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January 17, 2021

What is it?


Good guess

Answer here this time tomorrow.

Hint: bigger than a bread box.

Another: from the 1940s.

January 17, 2021 at 04:01 PM | Permalink | Comments (4)

In the year 2525 + 5


That's when the battery I just bought (above and below) should be used by.


Those distant expiration dates always lead me to conclude that someone somewhere's an optimist.


Wait a sec — what's that music I'm hearing?

January 17, 2021 at 02:01 PM | Permalink | Comments (2)

Experts' Experts: 3 Simple Rules For Hanging Art


From Park West Gallery:

Whether you've collected your first work or your 20th, there is always that lingering question: "What is the best way to hang this art?"

For starters, there’s one simple, essential guideline you should definitely keep in mind — always display the artwork's center 57 inches from the floor.

That's a tip our gallery professionals use almost every day.

But there are a few other tips related to the 57-inch rule that will make the difficult task of hanging art a whole lot easier.

If you follow these three easy rules for hanging art, your home will look like a professional art gallery in no time.


1. Hang art by its center

People shouldn't have to strain to view artwork.

By placing the center of the artwork at eye level, it ensures the art can be admired comfortably.


2. Adjust Rule #1 when hanging art close to furniture or mantles

When hanging artwork above furniture, mantles, or other obstructions, the eye level rule doesn't always apply.

The bottom of the frame should be between 6 to 8 inches above the top of the feature.

In these cases, it's acceptable to go higher than the 57-inch guideline if need be.

The artwork should also relate space-wise to furniture, meaning a small work of art hanging six inches above a long couch won't look right.

However, a large work of art or multiple works would look fine.



3. Treat multiple works of art as one unit when hanging

Anchoring multiple works around the 57-inch focal point will help the collection appear balanced.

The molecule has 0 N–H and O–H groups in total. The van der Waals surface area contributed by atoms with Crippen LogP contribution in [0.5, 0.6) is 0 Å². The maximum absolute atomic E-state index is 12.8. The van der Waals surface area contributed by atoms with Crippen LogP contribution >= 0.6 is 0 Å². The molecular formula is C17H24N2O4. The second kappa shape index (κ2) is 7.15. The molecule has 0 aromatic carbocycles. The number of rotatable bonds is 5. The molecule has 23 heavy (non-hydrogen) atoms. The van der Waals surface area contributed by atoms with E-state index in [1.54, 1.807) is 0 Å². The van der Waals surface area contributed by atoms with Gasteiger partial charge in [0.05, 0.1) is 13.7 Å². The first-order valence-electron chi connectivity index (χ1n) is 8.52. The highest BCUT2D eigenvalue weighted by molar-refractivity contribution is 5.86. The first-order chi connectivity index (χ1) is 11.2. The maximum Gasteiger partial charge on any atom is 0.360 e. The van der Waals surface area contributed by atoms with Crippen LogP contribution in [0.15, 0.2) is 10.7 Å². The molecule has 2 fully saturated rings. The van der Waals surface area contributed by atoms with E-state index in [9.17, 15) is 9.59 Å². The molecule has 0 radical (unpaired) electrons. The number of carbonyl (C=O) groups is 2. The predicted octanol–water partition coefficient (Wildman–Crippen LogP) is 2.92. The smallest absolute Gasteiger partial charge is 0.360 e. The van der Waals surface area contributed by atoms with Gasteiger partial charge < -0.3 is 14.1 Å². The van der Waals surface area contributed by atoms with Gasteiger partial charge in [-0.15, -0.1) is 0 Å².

The ideal spacing between multiple artworks is 3 to 6 inches.


Note that the 57-inch number is a good average height, but if your eye level is different, make sure you use that measurement when hanging art.


[Post inspired by Crack Correspondent©® John Milgram]

January 17, 2021 at 12:01 PM | Permalink | Comments (0)

'Zero Zone'


If you liked Emily St. John Mandel's "Station Eleven," (I loved it) you'll enjoy this novel.

What led me to it was reading a review which noted that the story was set in Los Angeles in the 1970s, a place and decade which features prominently in my memory.

Strange and wondrous things happened to me during those ten years.

But I digress.

"Zero Zone" centers on an artist who creates a piece out in the California desert whose existence triggers a chain of events leading to a residue of ambiguity like that surrounding the Kennedy assassination.

The story shifts back and forth in time around the center, in a way I found difficult to follow until I invoked PayCloseAttention©®, after which everything made perfect sense.

January 17, 2021 at 10:01 AM | Permalink | Comments (0)

Arnold Whole Grain Healthy Multigrain Bread Makes Great Toast


Arnold makes a zillion variations on the multigrain bread theme, so pay close attention when you're buying if you want this particular one.

It's not as bad as the Oreos insanity, where there are so many varieties along with the original that you almost need to be sedated before you begin browsing.

But I digress.


What makes this particular Arnold product different from the others is the thickness of the slices, about 25% greater than their other loaves.

This translates to excellent butter absorption without sogginess.


Try it, you'll like it.

If not completely satisfied, let me know and I'll refund twice the price you paid.

January 17, 2021 at 08:01 AM | Permalink | Comments (0)

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